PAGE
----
Jonathan : I think you’re spot on there with that diversity. You mentioned some supplements that have worked really well for you. That’s very intentional, almost pharmaceutical. Here, I really think it’s a margins issue and that’s what’s got me disturbed. Speaking of your personal experience, can you tell me a little bit about…I know you’re not just talking about this, you’re not just researching this – you do this, you live this. Can you tell us a little bit about your transition from the traditional “must-eat-high-carb-to-perform-well-in-endurance-performance” (primarily using starches and sweets) to taking a more, let’s call it, SANE, approach?
Ben : Yeah. Typically, I would take 9 1/2 – 10 hours to do an Ironman Triathlon. During that period of time, I usually consume right around 40 sports gels (fructose/maltodextrin blends), along with a few energy bars here and there, essentially the equivalent of some gummy bears thrown in, and usually quite a few cups of Coke – during the marathon. By the time that I finish a race, I feel like I’ve destroyed my internal biology. I lay awake until 4 a.m. with the feet twitching and the next 3-4 days is typically a lot of gas, bloating, diarrhea, nasty things like that. Then 5-7 days later you come down with the flu or cold. A big, big part of that is the havoc that metabolizing that much sugar can do to your body. Sure, beating your body up by during an Ironman Triathlon is going to make you feel a little bit crappy no matter what. As I began to research, and look in to the research, of people like Jeff Volek and Steve Phinney and some of these doctors and researchers who are looking in to ways to fuel the body without putting that much carbohydrate in to the body, I started to experiment with alternative fuel sources. Using trail mix, real food, rice bars wrapped in aluminum foil with some bacon, and things like this during my training session. Then, like I mentioned, started using longer molecular weight carbohydrates when I did have to go out there for a long time. SuperStarch, some coconut oil, or medium-chain triglyceride oil – I experimented with this stuff in my training and I noticed after a big weekend training session, I felt good that night. I had a glass of wine, dinner with my wife. I don’t want to be crud, but, I wasn’t farting, didn’t have all that nasty side effect of dumping all that carbohydrate in to the body- like heartburn, nothing like that. Eventually, last year, I decided to pull the trigger and just do it in a race. Which is nerve racking because you’re wondering, “Am I gonna bonk?”, because you never quite push as hard during training as you do during a race. So, I ended up full on experimenting with a mix of amino acids and SuperStarch, ate half as many carbohydrates as I would normally. I chose a carbohydrate source that was released very, very slowly in to the bloodstream and forced my body to tap in to it’s own fatty acids. I raced Leadman down in Bend, Oregon, which is about a 5 hour event, and I won it! I felt great and slept like a baby that night. I felt great the next few days as well. At that point, I was like, “Ok, this is it.” You know what? I haven’t had a bad race since -knock on wood. That for me was seeing the light and making that transition. I’m very, very happy I did because I’m 31 and I’ll probably continue to do triathlons for another decade. Now I know that I’m not going to be destroying the metabolism in my gut in doing so.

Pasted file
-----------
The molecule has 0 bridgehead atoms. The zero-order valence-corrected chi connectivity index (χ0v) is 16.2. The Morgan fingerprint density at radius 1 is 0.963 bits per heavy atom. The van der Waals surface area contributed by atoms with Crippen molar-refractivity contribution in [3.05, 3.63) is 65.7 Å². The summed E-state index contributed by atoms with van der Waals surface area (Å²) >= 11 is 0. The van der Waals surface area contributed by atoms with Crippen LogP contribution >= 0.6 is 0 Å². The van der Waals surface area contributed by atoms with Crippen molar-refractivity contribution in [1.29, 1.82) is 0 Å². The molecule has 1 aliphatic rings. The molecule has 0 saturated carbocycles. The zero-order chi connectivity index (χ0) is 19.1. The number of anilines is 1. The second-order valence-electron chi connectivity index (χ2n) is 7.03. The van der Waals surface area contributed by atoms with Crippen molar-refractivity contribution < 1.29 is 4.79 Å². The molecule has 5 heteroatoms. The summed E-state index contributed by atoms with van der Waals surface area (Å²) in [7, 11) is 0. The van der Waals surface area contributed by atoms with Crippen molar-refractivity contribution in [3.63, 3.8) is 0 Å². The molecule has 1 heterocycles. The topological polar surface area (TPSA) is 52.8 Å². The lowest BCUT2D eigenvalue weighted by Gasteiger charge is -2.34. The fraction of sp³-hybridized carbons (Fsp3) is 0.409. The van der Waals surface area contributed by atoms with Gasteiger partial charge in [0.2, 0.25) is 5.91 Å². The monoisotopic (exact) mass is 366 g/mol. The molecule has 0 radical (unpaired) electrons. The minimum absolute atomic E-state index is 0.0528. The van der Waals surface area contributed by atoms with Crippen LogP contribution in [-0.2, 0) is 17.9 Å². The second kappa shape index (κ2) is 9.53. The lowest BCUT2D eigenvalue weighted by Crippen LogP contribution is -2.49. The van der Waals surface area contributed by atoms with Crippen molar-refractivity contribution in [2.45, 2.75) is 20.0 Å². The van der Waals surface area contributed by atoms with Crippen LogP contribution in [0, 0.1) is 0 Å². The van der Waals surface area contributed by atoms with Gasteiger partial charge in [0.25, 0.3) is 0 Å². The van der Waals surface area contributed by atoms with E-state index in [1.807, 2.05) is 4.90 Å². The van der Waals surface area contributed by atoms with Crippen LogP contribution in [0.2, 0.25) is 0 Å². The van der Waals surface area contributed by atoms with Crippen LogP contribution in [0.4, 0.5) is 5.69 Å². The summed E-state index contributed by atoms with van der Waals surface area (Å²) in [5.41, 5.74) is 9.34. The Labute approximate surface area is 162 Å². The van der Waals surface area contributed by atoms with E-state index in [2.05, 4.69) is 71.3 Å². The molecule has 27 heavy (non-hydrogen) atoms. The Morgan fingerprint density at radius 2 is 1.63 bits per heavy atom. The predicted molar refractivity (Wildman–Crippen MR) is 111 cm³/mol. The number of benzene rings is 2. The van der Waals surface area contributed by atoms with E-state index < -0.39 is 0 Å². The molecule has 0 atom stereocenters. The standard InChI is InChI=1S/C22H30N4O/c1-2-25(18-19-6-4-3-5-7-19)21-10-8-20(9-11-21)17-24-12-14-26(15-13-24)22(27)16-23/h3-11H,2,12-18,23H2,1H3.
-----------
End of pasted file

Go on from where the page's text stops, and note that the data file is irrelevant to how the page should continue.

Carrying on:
Jonathan : I love that. I love not having to choose between health and performance. It sounds like you found a wonderful balance there. It’s a great message and I really appreciate you sharing that with us. Ben, tell me, what’s happening now for you? What’s going on in your world? What are you up to?
Ben : I am headed down to San Francisco this week to go to a bio-hacking event; it should be interesting. Doing some speaking at conferences over the spring. Typically for me, triathlon season ramps up around April or May. I’ve actually been spending quite a bit of time putting together a live event in my own backyard; it’s called “Become Superhuman”. It’s been my dream to at some point bring a lot of, for example, my podcast listeners and people who want to find out more about their bodies and minds – to be able to come together and learn this stuff in a really, really cool setting. I’ve put together a live event in Spokane, Washington. It’s designed for anybody who wants to figure out the healthiest and most efficient way to get a better body, enhance their physical and mental performance, fix their gut, cut through a lot of nutrition confusion, and to basically live longer with a lot higher quality of life. I’ve put together a big line-up of speakers: Dr. Phil Maffetone, who a lot of endurance athletes know; Jimmy Moore, the low-carb guy who is going to talk about using nutritional ketosis; Monica Reinagel, some people may be familiar with her as the Nutrition Diva; Ray Cronise, who is a guy who studies how to use cold for enhancing fat loss; Jeff Spencer, who is Lance Armstrong’s chiropractic physician and works with a ton of professional cycling teams on enhancing their mental performance, getting in to what he calls the champion’s mindset; my personal physician’s going to be there speaking; a few other docs from around the country talking about everything from testing your own blood, urine, and saliva, biomarkers, using Chinese herbal medicine, and a ton of other stuff. We’ve put together a full-on event with after parties and morning workouts. The goal is for this to be a really, really special thing for anybody who wants to change their body and minds for good and come away really, really inspired – with all the right connections and the right network to do so. That’s March 8th and 9th coming up here in Spokane, there are still seats to get in. It’s $297 to register, so I’ve tried to make it as affordable as possible for folks. People are coming in from all over the world, actually, to come to this thing, so I’m pretty excited.
Jonathan : I really appreciate you bringing something like that out here to the Pacific Northwest. I haven’t heard too much like that going on, so I’m very happy to hear about that. On the web, where can people go to get more information?
Ben : The easiest place to go would be superhumancoach.com. You’ll see a little button that says “Click here – Become Superhuman – the live event” and if you click there you’ll be able to read up and register. There’s even CEUs for people who are personal trainers and fitness professionals to be able to attend, but it’s open to the general public as well. Should be fun.
Jonathan : Well, that’s beautiful Ben, I love it. I really appreciate you sharing your time and insight with us today – this is really, really helpful for me. I’ll just point people to this conversation when I hear the questions around endurance performance and the, “you just gotta eat starches and sweets, that’s just what you have to do”. Science is showing us, and your personal experience is showing us, that that’s not the case. So I appreciate you fighting the good fight for us, Ben.
Ben : Thanks, Jonathan. By the way, I’d never heard of you until I got an e-mail from you a few years ago and I saw what you were doing. My first thought was, holy crap, this guy’s on top of things. Kudos to you for doing the research and doing the due diligence on a lot of the stuff you put out. I’m a big fan of your whole “Smarter Science of Slim” brand and what you’re doing, so nice work on that.
Jonathan : Oh, thank you so much, Ben, I really appreciate that, brother. Well, hey have a good next decade of triathlons, I’m sure we’ll talk before the next decade.
Ben : I was gonna say, sure I’ll talk to you in ten years.
Jonathan : Once every 10 years! Hey, thanks so much, Ben, I appreciate it, brother – have a good one.
Ben : Alright, thanks.